Erdogan condemns Israel attacks in phone call with Herzog
The call comes amid efforts between Israel and Turkey to restore relations after years of tension
By News Desk - April 02 2022

(Photo credit: Times of Israel)

According to Israeli media, Turkish President Recep Tayyip Erdogan has condemned the recent attacks carried out in Israel, which left 11 Israelis dead.

On 1 April, during a phone call with his Israeli counterpart, Isaac Herzog, Erdogan referred to the killings as “terrorist” attacks and offered his condolences to Herzog.

“President Erdogan asked to send his condolences to the bereaved families who have lost their loved ones and wished a speedy recovery to the injured,” a statement from Herzog’s office said.

“Both presidents emphasized that on the eve of the holidays of Ramadan, Passover and Easter, there is a need for action to maintain calm in the whole region,” the statement added.

A statement from Erdogan’s office confirmed both the call between the two heads of state and the Turkish president’s condemnation of the “heinous” attacks carried out by Palestinians.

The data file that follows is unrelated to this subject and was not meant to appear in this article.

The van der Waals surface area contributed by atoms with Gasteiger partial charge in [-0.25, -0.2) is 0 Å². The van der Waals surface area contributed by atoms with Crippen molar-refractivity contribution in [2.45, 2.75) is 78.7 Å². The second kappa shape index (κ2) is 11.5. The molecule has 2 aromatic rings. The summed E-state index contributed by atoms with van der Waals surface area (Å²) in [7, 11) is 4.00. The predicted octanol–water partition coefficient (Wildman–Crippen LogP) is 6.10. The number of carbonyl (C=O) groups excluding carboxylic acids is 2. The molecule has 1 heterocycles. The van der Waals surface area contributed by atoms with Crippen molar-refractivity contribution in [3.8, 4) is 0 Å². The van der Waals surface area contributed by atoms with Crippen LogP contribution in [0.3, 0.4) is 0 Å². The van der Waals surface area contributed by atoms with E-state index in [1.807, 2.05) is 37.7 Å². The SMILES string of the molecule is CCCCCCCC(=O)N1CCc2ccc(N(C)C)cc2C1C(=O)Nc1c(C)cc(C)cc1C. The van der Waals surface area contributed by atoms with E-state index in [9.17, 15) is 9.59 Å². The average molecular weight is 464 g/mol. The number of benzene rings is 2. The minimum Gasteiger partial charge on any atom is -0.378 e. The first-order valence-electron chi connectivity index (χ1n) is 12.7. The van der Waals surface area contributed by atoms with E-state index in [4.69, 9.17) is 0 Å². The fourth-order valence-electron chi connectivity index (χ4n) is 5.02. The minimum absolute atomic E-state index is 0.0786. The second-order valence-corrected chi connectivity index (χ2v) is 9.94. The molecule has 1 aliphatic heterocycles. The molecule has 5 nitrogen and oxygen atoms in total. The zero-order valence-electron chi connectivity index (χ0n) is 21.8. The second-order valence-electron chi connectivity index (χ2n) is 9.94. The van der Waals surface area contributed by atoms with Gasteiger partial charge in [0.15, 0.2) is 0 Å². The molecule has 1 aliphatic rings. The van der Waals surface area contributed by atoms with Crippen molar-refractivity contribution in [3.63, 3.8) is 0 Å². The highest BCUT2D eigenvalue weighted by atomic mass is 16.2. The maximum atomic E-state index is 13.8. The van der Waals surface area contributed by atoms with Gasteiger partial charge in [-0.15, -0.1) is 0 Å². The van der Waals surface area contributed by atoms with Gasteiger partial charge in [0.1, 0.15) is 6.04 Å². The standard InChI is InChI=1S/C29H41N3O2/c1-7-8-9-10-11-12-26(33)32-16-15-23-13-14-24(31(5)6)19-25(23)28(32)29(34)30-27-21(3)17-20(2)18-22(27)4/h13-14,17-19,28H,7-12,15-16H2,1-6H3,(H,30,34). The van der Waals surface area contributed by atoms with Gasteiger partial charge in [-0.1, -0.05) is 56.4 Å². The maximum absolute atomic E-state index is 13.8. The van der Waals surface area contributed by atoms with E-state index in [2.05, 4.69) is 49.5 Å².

The statement also called for further progress in the energy sector between Israel and Turkey.

It also added that Erdogan explicitly urged Israel “not to prevent Palestinians from entering Al-Aqsa Mosque during the month of Ramadan,” and called on Israel to maintain its policy of closing the Al-Aqsa area to non-Muslims.

The call comes as Turkey and Israel attempt to improve their ties amid longstanding tensions. Herzog visited Turkey on 9 March, marking the first visit by an Israeli leader to Turkey since 2008.

Upon his arrival, hundreds of protestors gathered in Istanbul, burning Israeli flags in a show of support for the Palestinian cause and in protest against the normalization of ties with Israel.

Despite public animosity towards each other, the two nations have maintained links behind the scenes, especially in the area of trade.

Turkey is Israel’s sixth largest export partner, and in 2021, trade between the two countries reached $6.7 billion.

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